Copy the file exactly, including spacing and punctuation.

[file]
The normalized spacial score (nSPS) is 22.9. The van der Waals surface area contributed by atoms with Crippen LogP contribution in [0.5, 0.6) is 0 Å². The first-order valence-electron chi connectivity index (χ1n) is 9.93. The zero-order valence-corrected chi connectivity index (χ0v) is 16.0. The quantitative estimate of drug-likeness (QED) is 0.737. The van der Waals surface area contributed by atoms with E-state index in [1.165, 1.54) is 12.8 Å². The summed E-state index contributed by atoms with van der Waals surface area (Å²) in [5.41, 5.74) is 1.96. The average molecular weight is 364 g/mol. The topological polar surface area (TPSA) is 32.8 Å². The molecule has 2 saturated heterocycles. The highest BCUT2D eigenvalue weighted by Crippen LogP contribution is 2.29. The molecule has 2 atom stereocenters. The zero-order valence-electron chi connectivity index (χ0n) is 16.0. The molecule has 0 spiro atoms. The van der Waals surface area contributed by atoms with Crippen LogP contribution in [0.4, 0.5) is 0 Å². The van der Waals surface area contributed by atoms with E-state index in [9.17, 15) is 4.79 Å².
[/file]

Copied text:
The normalized spacial score (nSPS) is 22.9. The van der Waals surface area contributed by atoms with Crippen LogP contribution in [0.5, 0.6) is 0 Å². The first-order valence-electron chi connectivity index (χ1n) is 9.93. The zero-order valence-corrected chi connectivity index (χ0v) is 16.0. The quantitative estimate of drug-likeness (QED) is 0.737. The van der Waals surface area contributed by atoms with E-state index in [1.165, 1.54) is 12.8 Å². The summed E-state index contributed by atoms with van der Waals surface area (Å²) in [5.41, 5.74) is 1.96. The average molecular weight is 364 g/mol. The topological polar surface area (TPSA) is 32.8 Å². The molecule has 2 saturated heterocycles. The highest BCUT2D eigenvalue weighted by Crippen LogP contribution is 2.29. The molecule has 2 atom stereocenters. The zero-order valence-electron chi connectivity index (χ0n) is 16.0. The molecule has 0 spiro atoms. The van der Waals surface area contributed by atoms with Crippen LogP contribution in [0.4, 0.5) is 0 Å². The van der Waals surface area contributed by atoms with E-state index in [9.17, 15) is 4.79 Å².